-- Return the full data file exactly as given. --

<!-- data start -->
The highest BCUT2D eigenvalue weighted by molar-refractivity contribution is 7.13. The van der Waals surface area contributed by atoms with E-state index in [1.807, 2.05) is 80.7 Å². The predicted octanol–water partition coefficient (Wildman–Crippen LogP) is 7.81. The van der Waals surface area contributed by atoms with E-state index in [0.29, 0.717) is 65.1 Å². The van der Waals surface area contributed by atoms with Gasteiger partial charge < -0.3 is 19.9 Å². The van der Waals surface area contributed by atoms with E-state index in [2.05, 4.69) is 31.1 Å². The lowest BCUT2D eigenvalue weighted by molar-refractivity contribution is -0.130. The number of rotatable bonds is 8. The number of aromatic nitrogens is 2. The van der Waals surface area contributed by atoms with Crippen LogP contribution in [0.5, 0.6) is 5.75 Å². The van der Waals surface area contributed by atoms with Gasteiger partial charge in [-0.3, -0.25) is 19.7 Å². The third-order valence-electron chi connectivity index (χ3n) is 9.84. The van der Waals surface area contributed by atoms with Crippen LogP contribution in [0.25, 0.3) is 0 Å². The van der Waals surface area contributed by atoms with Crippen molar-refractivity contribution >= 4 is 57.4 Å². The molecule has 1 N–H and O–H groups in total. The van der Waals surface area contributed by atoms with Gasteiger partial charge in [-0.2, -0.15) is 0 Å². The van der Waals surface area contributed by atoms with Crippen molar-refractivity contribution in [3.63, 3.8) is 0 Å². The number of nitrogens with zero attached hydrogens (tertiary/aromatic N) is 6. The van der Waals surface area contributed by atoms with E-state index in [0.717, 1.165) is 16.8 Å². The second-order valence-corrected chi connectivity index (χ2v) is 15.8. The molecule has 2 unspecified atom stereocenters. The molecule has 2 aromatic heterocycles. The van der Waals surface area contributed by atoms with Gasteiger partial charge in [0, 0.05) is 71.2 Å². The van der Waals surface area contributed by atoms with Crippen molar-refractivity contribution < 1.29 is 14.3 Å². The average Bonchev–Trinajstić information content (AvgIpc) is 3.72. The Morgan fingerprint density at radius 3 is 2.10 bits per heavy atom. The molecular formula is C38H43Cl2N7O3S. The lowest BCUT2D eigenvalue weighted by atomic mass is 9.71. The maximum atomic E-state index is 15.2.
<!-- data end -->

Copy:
The highest BCUT2D eigenvalue weighted by molar-refractivity contribution is 7.13. The van der Waals surface area contributed by atoms with E-state index in [1.807, 2.05) is 80.7 Å². The predicted octanol–water partition coefficient (Wildman–Crippen LogP) is 7.81. The van der Waals surface area contributed by atoms with E-state index in [0.29, 0.717) is 65.1 Å². The van der Waals surface area contributed by atoms with Gasteiger partial charge < -0.3 is 19.9 Å². The van der Waals surface area contributed by atoms with E-state index in [2.05, 4.69) is 31.1 Å². The lowest BCUT2D eigenvalue weighted by molar-refractivity contribution is -0.130. The number of rotatable bonds is 8. The number of aromatic nitrogens is 2. The van der Waals surface area contributed by atoms with Crippen LogP contribution in [0.5, 0.6) is 5.75 Å². The van der Waals surface area contributed by atoms with Gasteiger partial charge in [-0.3, -0.25) is 19.7 Å². The third-order valence-electron chi connectivity index (χ3n) is 9.84. The van der Waals surface area contributed by atoms with Crippen LogP contribution in [0.25, 0.3) is 0 Å². The van der Waals surface area contributed by atoms with Crippen molar-refractivity contribution >= 4 is 57.4 Å². The molecule has 1 N–H and O–H groups in total. The van der Waals surface area contributed by atoms with Gasteiger partial charge in [-0.2, -0.15) is 0 Å². The van der Waals surface area contributed by atoms with Crippen molar-refractivity contribution in [3.63, 3.8) is 0 Å². The number of nitrogens with zero attached hydrogens (tertiary/aromatic N) is 6. The van der Waals surface area contributed by atoms with E-state index in [0.717, 1.165) is 16.8 Å². The second-order valence-corrected chi connectivity index (χ2v) is 15.8. The molecule has 2 unspecified atom stereocenters. The molecule has 2 aromatic heterocycles. The van der Waals surface area contributed by atoms with Gasteiger partial charge in [0, 0.05) is 71.2 Å². The van der Waals surface area contributed by atoms with Crippen molar-refractivity contribution < 1.29 is 14.3 Å². The average Bonchev–Trinajstić information content (AvgIpc) is 3.72. The Morgan fingerprint density at radius 3 is 2.10 bits per heavy atom. The molecular formula is C38H43Cl2N7O3S. The lowest BCUT2D eigenvalue weighted by atomic mass is 9.71. The maximum atomic E-state index is 15.2.